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ARGENTIUM - Weldable Silver Alloy

Argentium Silver Chocker

Bernie Wire first learned of Argentium, a silver alloy with small additions of germanium giving it firestain resistant properties, in 1997 while attending the Santa Fe Symposium on Manufacturing Technology. Firestain or firescale in silver alloys commonly appear following polishing operations as blotchy patches on the metal's surface. Because silver is easily permeated by oxygen conducting into the interior of the metal, oxygen bonds with copper atoms to form cuprous or cupric oxide causing deep firescale to occur from the high temperatures of soldering and annealing operations.

 

Historically, the high thermal and electrical conductivity of traditional sterling alloys made them unsuitable to resistance welding techniques, but the addition of germanium (Ge) reduced the electrical conductivity making it possible to utilize spot welding techniques. In 1998 Bernie presented his paper “Weldable Silver” taking a detailed look at the aspects of resistance spot welding Argentium at the Santa Fe Symposium on Manufacturing Technology. The jewelry pieces on this page were all fabricated using resistance spot welding techniques and Argentium wire.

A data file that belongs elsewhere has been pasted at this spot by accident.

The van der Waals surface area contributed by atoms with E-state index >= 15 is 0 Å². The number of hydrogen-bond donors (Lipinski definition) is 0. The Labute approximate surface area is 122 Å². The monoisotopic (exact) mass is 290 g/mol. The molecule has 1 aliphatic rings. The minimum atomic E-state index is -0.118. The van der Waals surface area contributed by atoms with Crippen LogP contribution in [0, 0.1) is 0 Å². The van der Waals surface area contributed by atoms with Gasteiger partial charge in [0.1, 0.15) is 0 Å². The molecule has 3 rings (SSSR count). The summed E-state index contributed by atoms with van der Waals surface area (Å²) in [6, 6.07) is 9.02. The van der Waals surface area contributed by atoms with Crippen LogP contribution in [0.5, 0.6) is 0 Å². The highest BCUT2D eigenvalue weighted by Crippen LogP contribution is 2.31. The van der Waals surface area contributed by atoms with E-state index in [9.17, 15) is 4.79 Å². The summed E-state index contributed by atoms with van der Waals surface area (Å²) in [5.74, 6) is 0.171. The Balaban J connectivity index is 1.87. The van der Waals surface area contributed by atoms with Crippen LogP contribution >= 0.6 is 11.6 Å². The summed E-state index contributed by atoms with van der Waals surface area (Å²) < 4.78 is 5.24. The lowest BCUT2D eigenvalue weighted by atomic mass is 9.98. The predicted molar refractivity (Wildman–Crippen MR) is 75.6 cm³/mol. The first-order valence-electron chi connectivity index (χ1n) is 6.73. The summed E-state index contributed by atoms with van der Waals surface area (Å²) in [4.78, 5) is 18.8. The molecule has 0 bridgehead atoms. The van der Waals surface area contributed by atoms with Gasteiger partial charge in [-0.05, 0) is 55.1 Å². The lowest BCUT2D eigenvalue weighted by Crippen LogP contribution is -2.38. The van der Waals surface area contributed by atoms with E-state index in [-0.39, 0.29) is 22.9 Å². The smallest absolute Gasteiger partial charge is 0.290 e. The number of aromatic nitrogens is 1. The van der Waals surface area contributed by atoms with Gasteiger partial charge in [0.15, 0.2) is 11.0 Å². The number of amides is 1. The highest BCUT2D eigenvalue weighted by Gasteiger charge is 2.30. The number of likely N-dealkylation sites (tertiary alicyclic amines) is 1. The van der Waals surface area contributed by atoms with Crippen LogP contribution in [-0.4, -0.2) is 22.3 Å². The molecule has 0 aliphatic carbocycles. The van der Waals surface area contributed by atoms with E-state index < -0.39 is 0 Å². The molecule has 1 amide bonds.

Background

Peter Johns of Middlesex University, located the UK, in collaboration with Metaleurop S.A., developed silver alloys that incorporate (Ge) to produce firestain-resistant alloys. Patented in 1993, Peter Johns‘ silver germanium alloy incorporate small additions of Ge to bring about tremendous contributions to silver‘s firestain resistance. Two key factors in its compatibility with resistance welding are decreased conductivity and decreased oxidation. The International Annealed Copper Scale (IACS) is used as a measure of conductivity in metals. On this scale, copper is 100% and traditional sterling is 96% conductive. Metals with high conductivity require tremendous amounts of energy, introduced quickly and accurately, to combat rapid heat losses from the weld site, making traditional silver alloys extremely challenging to weld. Peter Johns’ research determined that 1.1% Ge was the minimum required to maintain firestain resistance this lowered the conductivity dramatically improving their welding qualities. At 165 Vickers hardness, conductivity in a .022 Argentium wire was measured at 53.6% IACS, or 3.21 micro ohms per cm and 67.6% IACS, or 2.55 micro ohms per cm in 70 Vickers

 

Resistance welding does not come close to the versatility of traditional torch soldering methods but, Argentium alloys provide a breakthrough in applications for resistance welding silver providing increased options in manufacturing that were not present before.

 

Contact us to apply resistance welding to your manufacturing program.

 

 

 

Resistance Welded Argentium Silver Earrings

Argentium Earrings by Bernie Wire

Resistance Welded Argentium Silver Pendant

Argentium Pendant by Bernie Wire

Resistance Welded Argentium Silver Bracelet

Argentium Silver Bracelet by Bernie Wire

Resistance Welding Argentium Silver
Resistance Welding Argentium Silver
Resistance Welding Argentium Silver

Resistance Spot Welding

Resistance Welded Argentium Silver Bracelet
Resistance Welded Argentium Silver Earrings

Argentium Bracelet by Bernie Wire

Argentium Earrings by Bernie Wire